The Transfiguration

everything is sacred

Tear of the Day #2095

with 2 comments

Tear of the Day #2095

For a short time, a few years ago, I had the habit of doing five-minute stream-of-consciousness writing sprints each day. The goal was to find interesting images that could be made into stories (the astrolisk was the most notable result), and writing in a dreamy, sleep-hungry state during class breaks worked quite well.

I haven’t been writing as much as I wanted lately, so I decided to pick up this practice again. Writing in a more lucid state of mind, though, often meant that less fantastical, more pensive ideas flowed from the pen, and I’ve found myself writing some things in this little notebook that I’ve wished I could write here.

I think I have, gradually, become more self-conscious about what I write on this blog, and I restrain myself with it when I really shouldn’t have – such as when I found out my grandpa had passed away last year. I’d like to be more open, leaving really sheer nonsense to the notebook, so perhaps I’ll start writing in a more thought-stream form here as well. Otherwise I find myself writing about the photo more than necessary; it’s good to let the image speak for itself.

Today one of the thoughts bouncing in my head is about how it is very difficult for one to really become an expert in something, and many people never do; but it is well within reach for you to become discerning about a few things you care about. I am not as strong a writer as I would like to be, but I think I can tell good writing when I see it; I have a lot of admiration for photographers who really excel in their craft; I can feel such a strong connection with some well-designed video games. Conversely, I have little appreciation for masterfully made food, and I am probably often lured by cliches in music.

Loving an artistic medium or a craft or any particular subject means that poorly-made items in that genre will be a bit painful to see, while people less familiar with the subject might not notice the flaws at all. This is balanced by a greater appreciation for good work, and so your emotional spectrum regarding the medium is stretched out in either direction. You may not be able to master many things – or, perhaps, even one – but it’s good to learn to properly appreciate a few different mediums.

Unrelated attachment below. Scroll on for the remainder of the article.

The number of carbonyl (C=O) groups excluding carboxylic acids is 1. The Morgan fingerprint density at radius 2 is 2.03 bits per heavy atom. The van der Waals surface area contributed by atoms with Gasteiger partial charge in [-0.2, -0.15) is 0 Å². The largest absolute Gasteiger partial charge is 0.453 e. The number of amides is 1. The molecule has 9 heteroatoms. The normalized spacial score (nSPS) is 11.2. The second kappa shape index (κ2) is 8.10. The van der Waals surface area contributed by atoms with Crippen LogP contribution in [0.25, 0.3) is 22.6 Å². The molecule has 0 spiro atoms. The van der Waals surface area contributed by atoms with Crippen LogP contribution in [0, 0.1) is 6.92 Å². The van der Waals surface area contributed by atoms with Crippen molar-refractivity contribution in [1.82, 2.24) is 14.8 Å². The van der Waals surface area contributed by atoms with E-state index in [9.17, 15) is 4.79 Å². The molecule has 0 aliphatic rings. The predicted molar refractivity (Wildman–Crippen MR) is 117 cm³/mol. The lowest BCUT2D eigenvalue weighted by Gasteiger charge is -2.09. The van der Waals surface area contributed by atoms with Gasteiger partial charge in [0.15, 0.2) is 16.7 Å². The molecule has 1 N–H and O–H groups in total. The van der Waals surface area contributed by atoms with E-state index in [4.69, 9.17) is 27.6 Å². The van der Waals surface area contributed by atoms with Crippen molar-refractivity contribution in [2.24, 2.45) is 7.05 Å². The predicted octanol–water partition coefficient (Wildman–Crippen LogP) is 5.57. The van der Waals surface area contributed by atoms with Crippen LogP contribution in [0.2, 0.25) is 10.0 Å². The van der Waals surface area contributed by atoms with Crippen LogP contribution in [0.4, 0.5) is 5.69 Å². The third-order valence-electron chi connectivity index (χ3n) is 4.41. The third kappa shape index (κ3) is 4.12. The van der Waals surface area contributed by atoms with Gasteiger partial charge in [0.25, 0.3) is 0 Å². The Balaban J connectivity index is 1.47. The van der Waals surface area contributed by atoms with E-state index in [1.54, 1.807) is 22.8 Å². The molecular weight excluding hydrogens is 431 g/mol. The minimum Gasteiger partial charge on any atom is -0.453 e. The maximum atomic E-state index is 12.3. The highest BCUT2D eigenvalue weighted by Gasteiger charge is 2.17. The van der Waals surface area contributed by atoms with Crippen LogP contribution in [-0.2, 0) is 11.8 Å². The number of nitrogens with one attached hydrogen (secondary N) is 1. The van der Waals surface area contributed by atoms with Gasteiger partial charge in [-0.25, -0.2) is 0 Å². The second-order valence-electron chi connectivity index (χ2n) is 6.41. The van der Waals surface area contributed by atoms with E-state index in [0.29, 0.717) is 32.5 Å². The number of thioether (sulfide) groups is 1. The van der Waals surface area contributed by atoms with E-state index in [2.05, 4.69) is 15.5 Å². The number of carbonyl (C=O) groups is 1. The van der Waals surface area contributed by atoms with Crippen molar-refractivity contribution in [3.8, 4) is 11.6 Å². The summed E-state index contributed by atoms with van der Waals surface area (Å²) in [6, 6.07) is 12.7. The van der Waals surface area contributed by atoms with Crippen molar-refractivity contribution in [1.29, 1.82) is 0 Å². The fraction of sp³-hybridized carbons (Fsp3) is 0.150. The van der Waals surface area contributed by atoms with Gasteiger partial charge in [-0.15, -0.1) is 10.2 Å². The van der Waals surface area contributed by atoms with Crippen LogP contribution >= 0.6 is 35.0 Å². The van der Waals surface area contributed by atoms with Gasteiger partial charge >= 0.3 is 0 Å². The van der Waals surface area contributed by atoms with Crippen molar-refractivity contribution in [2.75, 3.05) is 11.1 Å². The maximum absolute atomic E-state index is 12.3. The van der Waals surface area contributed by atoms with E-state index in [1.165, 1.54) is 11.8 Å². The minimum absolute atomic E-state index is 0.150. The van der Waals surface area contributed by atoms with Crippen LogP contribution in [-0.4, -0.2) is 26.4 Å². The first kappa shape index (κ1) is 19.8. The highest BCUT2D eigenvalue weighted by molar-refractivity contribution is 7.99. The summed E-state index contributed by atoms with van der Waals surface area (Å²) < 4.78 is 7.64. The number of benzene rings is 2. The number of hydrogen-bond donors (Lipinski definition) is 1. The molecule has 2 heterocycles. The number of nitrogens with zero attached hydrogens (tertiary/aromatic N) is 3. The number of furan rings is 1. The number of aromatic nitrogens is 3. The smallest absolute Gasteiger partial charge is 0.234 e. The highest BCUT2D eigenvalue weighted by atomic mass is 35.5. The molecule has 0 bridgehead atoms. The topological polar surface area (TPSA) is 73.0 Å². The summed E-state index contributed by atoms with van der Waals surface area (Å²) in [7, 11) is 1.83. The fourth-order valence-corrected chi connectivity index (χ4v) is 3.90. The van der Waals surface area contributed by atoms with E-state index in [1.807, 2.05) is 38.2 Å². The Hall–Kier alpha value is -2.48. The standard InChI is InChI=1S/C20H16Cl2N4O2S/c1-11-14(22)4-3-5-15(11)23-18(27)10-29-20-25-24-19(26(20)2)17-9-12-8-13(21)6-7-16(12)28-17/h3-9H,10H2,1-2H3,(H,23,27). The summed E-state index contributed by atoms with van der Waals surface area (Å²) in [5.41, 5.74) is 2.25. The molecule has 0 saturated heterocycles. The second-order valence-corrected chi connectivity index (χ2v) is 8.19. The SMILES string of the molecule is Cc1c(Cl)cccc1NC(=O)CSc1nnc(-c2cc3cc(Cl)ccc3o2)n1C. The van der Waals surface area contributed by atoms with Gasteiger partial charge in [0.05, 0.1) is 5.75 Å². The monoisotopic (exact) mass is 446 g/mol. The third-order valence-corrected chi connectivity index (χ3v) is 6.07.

Those are some notions for tonight. I’ll see if I can open my mind a little more in the future.

breath, train, electric wheeze
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Written by Umbrella Man

June 18, 2014 at 1:25 am

Posted in ruminations, scrawls

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2 Responses

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  1. Becoming expert in something need not destroy pleasure in any but the best examples of the thing. Professional musicians who I know really seem to enjoy the efforts of those less accomplished, when they are playing with love of the medium. There is perhaps a greater appreciation not only of good work, but of good effort and new discoveries.

    yetmorefosterkittens

    June 18, 2014 at 6:51 am

    • It’s true. I think what I was referring to was more about small frustrations when I find flaws in professional published work, like reading a book with lazy writing, or seeing typography with bad kerning.

      Umbrella Man

      June 18, 2014 at 10:50 am


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